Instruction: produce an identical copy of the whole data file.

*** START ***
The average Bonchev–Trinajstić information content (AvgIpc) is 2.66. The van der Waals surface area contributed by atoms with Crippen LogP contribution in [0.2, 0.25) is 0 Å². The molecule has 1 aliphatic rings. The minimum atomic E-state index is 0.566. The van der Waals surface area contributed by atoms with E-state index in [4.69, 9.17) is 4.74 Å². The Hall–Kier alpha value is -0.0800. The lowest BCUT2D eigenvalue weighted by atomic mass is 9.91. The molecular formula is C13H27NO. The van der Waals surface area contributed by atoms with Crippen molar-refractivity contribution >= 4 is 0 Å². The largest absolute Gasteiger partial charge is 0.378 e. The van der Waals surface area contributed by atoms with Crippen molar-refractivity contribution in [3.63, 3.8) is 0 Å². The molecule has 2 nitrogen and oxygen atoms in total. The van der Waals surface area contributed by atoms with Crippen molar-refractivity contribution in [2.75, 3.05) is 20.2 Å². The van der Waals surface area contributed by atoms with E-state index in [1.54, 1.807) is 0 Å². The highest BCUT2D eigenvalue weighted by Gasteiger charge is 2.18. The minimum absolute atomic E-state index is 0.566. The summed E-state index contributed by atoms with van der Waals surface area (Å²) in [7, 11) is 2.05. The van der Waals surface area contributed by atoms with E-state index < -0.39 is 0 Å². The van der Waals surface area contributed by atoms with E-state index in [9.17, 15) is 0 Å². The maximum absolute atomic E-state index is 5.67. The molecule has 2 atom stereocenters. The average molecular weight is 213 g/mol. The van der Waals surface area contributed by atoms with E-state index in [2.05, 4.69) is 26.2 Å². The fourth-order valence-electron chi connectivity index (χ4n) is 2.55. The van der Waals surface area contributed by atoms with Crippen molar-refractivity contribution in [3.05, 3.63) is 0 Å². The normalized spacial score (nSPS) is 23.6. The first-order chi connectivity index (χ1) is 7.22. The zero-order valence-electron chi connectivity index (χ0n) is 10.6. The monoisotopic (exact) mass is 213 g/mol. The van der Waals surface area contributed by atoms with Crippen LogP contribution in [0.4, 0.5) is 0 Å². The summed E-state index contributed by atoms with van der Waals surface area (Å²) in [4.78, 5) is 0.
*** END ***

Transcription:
The average Bonchev–Trinajstić information content (AvgIpc) is 2.66. The van der Waals surface area contributed by atoms with Crippen LogP contribution in [0.2, 0.25) is 0 Å². The molecule has 1 aliphatic rings. The minimum atomic E-state index is 0.566. The van der Waals surface area contributed by atoms with E-state index in [4.69, 9.17) is 4.74 Å². The Hall–Kier alpha value is -0.0800. The lowest BCUT2D eigenvalue weighted by atomic mass is 9.91. The molecular formula is C13H27NO. The van der Waals surface area contributed by atoms with Crippen molar-refractivity contribution >= 4 is 0 Å². The largest absolute Gasteiger partial charge is 0.378 e. The van der Waals surface area contributed by atoms with Crippen molar-refractivity contribution in [3.63, 3.8) is 0 Å². The molecule has 2 nitrogen and oxygen atoms in total. The van der Waals surface area contributed by atoms with Crippen molar-refractivity contribution in [2.75, 3.05) is 20.2 Å². The van der Waals surface area contributed by atoms with E-state index in [1.54, 1.807) is 0 Å². The highest BCUT2D eigenvalue weighted by Gasteiger charge is 2.18. The minimum absolute atomic E-state index is 0.566. The summed E-state index contributed by atoms with van der Waals surface area (Å²) in [7, 11) is 2.05. The van der Waals surface area contributed by atoms with E-state index < -0.39 is 0 Å². The van der Waals surface area contributed by atoms with E-state index in [9.17, 15) is 0 Å². The maximum absolute atomic E-state index is 5.67. The molecule has 2 atom stereocenters. The average molecular weight is 213 g/mol. The van der Waals surface area contributed by atoms with E-state index in [2.05, 4.69) is 26.2 Å². The fourth-order valence-electron chi connectivity index (χ4n) is 2.55. The van der Waals surface area contributed by atoms with Crippen molar-refractivity contribution in [3.05, 3.63) is 0 Å². The normalized spacial score (nSPS) is 23.6. The first-order chi connectivity index (χ1) is 7.22. The zero-order valence-electron chi connectivity index (χ0n) is 10.6. The monoisotopic (exact) mass is 213 g/mol. The van der Waals surface area contributed by atoms with Crippen LogP contribution in [0.4, 0.5) is 0 Å². The summed E-state index contributed by atoms with van der Waals surface area (Å²) in [4.78, 5) is 0.